(3) In subsection (2) of that section (supplementary provisions of order providing for payments)—
(a) after paragraph (a) insert—
"(aa) for the sums that must be paid in order for an obligation to be treated as having been discharged to increase at a rate specified in the order for each day after the time by which evidence had to be produced for the purposes of section 32(3);"
(b) in paragraph (b), for "such sums" substitute "sums or rates falling within paragraph (a) or (aa)";
(c) in paragraph (c), after "sums" insert "or rates"; and
(d) in paragraph (d), after "sum" insert "or rate".
(4) After subsection (3) of that section insert—
"(3A) An order under section 32 may, in the case of an electricity supplier's renewables obligation in relation to which provision is made by virtue of subsection (1)(b), provide that during the period—
(a) beginning with the day specified for the production of evidence for the purposes of section 32(3), and
(b) of such duration, or ending with such day, as may be specified in the order, no step under section 27A that is specified in the order shall be taken in respect of a contravention of that obligation (and section 27A shall have effect subject to provision made by virtue of this subsection)."
(5) After subsection (5) of that section insert—
"(6) References in this section to an electricity supplier's renewables obligation include references to its renewables obligation in relation to a particular period."
(6) The requirements of section 32(7) of the 1989 Act (consultation before making an order) may be satisfied in the case of an order containing provision made by virtue of this section by consultation that took place wholly or partly before the commencement of this section."
My Lords, Amendment No. 190B seeks to take steps towards meeting the aim of reducing the likelihood of the impact of a future shortfall in the renewables obligation. In Grand Committee the Government agreed to consider a number of amendments that sought to deal with this problem. As I said at the time, I am grateful to noble Lords for the work they have done in preparing those amendments. I hope they will recognise that some of the concerns are addressed by this government amendment. We are under no illusion, however, that this would entirely remove the risk. With a market mechanism such as the renewables obligation, there is inevitably an element of risk as companies can and do fail. We need to achieve the right balance between reducing risk of a shortfall without placing undue additional burdens on consumers.
Our amendment is very different from those which we discussed in Grand Committee, and it is somewhat complex. The amendment to Section 32(3) of the Electricity Act provides the power to reduce the length of the obligation period under the renewables obligation. As noble Lords will be aware, obligations are currently of a year's duration. Reducing the length of the obligation period reduces the size of the buy-out fund and, consequently, the effect of any shortfall.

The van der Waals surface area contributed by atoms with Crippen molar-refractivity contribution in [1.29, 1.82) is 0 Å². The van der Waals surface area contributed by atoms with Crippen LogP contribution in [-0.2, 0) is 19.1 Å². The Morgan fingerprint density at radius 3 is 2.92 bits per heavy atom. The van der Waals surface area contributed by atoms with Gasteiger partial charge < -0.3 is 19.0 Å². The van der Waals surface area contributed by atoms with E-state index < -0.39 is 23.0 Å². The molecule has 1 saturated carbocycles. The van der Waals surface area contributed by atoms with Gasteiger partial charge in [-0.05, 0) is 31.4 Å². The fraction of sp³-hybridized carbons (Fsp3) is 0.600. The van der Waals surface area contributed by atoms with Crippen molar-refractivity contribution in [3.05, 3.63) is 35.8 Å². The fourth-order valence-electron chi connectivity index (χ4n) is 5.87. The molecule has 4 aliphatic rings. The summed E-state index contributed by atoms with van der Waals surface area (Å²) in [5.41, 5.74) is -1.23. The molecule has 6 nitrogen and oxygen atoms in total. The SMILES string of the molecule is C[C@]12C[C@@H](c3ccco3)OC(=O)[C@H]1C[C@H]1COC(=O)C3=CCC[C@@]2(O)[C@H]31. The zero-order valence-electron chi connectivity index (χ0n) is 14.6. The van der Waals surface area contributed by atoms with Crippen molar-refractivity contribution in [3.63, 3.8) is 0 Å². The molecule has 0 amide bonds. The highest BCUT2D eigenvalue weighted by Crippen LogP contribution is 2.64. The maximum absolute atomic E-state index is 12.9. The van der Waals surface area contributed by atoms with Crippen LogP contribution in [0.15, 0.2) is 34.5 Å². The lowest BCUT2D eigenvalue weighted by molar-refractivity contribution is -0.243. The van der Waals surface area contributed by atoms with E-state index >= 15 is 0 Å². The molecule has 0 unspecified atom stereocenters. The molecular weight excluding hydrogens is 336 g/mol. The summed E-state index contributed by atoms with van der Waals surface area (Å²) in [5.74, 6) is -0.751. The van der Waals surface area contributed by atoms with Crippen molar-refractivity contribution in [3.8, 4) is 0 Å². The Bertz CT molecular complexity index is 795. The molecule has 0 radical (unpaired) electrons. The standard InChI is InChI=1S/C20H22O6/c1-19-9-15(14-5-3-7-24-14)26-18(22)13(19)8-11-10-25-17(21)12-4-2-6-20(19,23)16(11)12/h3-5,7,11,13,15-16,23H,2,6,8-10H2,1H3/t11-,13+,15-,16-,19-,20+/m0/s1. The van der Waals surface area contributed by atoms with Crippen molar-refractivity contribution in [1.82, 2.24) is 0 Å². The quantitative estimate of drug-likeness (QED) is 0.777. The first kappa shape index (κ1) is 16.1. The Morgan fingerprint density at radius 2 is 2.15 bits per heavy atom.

There are a number of complex issues to be addressed when considering shorter obligation periods. These include the length of the periods; the length of time after the end of the period before suppliers had to meet their obligations; and how suppliers' obligations could be assessed for shorter periods. These are detailed issues and there will be a statutory consultation exercise before amendment to the order can be made. We intend to do that this year. The amendment would therefore provide the necessary powers to introduce shorter obligation periods, but we would be informed by the outcome of that consultation.
Before turning to the major thrust of the amendment, perhaps I should say a few words about netting off shortfalls in the buy-out fund against entitlements for recycled payments from that fund. The amendment does not address the issue of netting off in any direct sense. We have agreed to look at that, but we have been advised that we already have the necessary powers under existing legislation to enable us to make this change. I can assure your Lordships that we will be consulting later this year on amendments to the renewables obligation order to allow for netting off. However, we do not need a legislative change to do that, if indeed that is what emerges from the consultation. Indeed, it clearly will be a significant part of that consultation.
Where our suppliers aim to meet their share of the obligations for a combination of ROCs and payment to the buy-out fund, and where their payments fall short for any reason—or where they aim to meet their obligation entirely through ROCs but for any reason should not have available sufficient ROCs—the first remedy will be netting off the shortfall against their entitlement for recycled payments. That is a sensible housekeeping measure that allows a more flexible approach to small shortfalls in provision.